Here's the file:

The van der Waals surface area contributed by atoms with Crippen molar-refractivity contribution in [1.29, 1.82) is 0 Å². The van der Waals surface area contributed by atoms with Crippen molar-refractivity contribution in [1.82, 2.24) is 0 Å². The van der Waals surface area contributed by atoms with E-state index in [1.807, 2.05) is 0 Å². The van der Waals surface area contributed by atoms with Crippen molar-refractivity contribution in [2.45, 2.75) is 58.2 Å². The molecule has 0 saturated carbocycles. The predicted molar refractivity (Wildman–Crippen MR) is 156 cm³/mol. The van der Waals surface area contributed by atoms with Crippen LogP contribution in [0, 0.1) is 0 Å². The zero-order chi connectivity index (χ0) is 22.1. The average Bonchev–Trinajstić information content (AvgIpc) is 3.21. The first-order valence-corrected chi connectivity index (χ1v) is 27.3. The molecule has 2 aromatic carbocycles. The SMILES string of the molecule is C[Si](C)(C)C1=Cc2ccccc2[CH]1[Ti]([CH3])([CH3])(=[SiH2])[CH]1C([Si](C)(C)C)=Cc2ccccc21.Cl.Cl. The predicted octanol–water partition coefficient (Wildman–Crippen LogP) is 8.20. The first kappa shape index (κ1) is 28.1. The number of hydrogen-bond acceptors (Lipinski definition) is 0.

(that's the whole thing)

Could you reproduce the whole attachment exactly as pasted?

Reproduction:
The van der Waals surface area contributed by atoms with Crippen molar-refractivity contribution in [1.29, 1.82) is 0 Å². The van der Waals surface area contributed by atoms with Crippen molar-refractivity contribution in [1.82, 2.24) is 0 Å². The van der Waals surface area contributed by atoms with E-state index in [1.807, 2.05) is 0 Å². The van der Waals surface area contributed by atoms with Crippen molar-refractivity contribution in [2.45, 2.75) is 58.2 Å². The molecule has 0 saturated carbocycles. The predicted molar refractivity (Wildman–Crippen MR) is 156 cm³/mol. The van der Waals surface area contributed by atoms with Crippen LogP contribution in [0, 0.1) is 0 Å². The zero-order chi connectivity index (χ0) is 22.1. The average Bonchev–Trinajstić information content (AvgIpc) is 3.21. The first-order valence-corrected chi connectivity index (χ1v) is 27.3. The molecule has 2 aromatic carbocycles. The SMILES string of the molecule is C[Si](C)(C)C1=Cc2ccccc2[CH]1[Ti]([CH3])([CH3])(=[SiH2])[CH]1C([Si](C)(C)C)=Cc2ccccc21.Cl.Cl. The predicted octanol–water partition coefficient (Wildman–Crippen LogP) is 8.20. The first kappa shape index (κ1) is 28.1. The number of hydrogen-bond acceptors (Lipinski definition) is 0.